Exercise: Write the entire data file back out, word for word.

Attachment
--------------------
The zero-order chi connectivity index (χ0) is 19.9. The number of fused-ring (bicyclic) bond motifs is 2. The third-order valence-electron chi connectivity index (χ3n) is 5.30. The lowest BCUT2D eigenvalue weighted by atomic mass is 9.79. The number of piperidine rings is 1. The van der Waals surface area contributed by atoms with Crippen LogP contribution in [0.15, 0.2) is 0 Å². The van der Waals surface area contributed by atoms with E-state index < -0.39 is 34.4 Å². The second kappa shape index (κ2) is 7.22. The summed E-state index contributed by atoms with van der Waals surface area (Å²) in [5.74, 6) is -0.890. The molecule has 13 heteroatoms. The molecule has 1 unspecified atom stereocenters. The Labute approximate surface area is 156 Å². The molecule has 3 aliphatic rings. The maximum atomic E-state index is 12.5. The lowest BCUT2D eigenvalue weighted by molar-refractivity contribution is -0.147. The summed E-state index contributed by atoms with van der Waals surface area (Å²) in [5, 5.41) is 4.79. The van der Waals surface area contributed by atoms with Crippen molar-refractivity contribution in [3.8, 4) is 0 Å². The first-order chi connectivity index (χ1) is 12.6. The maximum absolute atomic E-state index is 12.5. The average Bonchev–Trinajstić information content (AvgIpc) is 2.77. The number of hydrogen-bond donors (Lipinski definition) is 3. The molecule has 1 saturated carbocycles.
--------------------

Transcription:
The zero-order chi connectivity index (χ0) is 19.9. The number of fused-ring (bicyclic) bond motifs is 2. The third-order valence-electron chi connectivity index (χ3n) is 5.30. The lowest BCUT2D eigenvalue weighted by atomic mass is 9.79. The number of piperidine rings is 1. The van der Waals surface area contributed by atoms with Crippen LogP contribution in [0.15, 0.2) is 0 Å². The van der Waals surface area contributed by atoms with E-state index < -0.39 is 34.4 Å². The second kappa shape index (κ2) is 7.22. The summed E-state index contributed by atoms with van der Waals surface area (Å²) in [5.74, 6) is -0.890. The molecule has 13 heteroatoms. The molecule has 1 unspecified atom stereocenters. The Labute approximate surface area is 156 Å². The molecule has 3 aliphatic rings. The maximum atomic E-state index is 12.5. The lowest BCUT2D eigenvalue weighted by molar-refractivity contribution is -0.147. The summed E-state index contributed by atoms with van der Waals surface area (Å²) in [5, 5.41) is 4.79. The van der Waals surface area contributed by atoms with Crippen molar-refractivity contribution in [3.8, 4) is 0 Å². The first-order chi connectivity index (χ1) is 12.6. The maximum absolute atomic E-state index is 12.5. The average Bonchev–Trinajstić information content (AvgIpc) is 2.77. The number of hydrogen-bond donors (Lipinski definition) is 3. The molecule has 1 saturated carbocycles.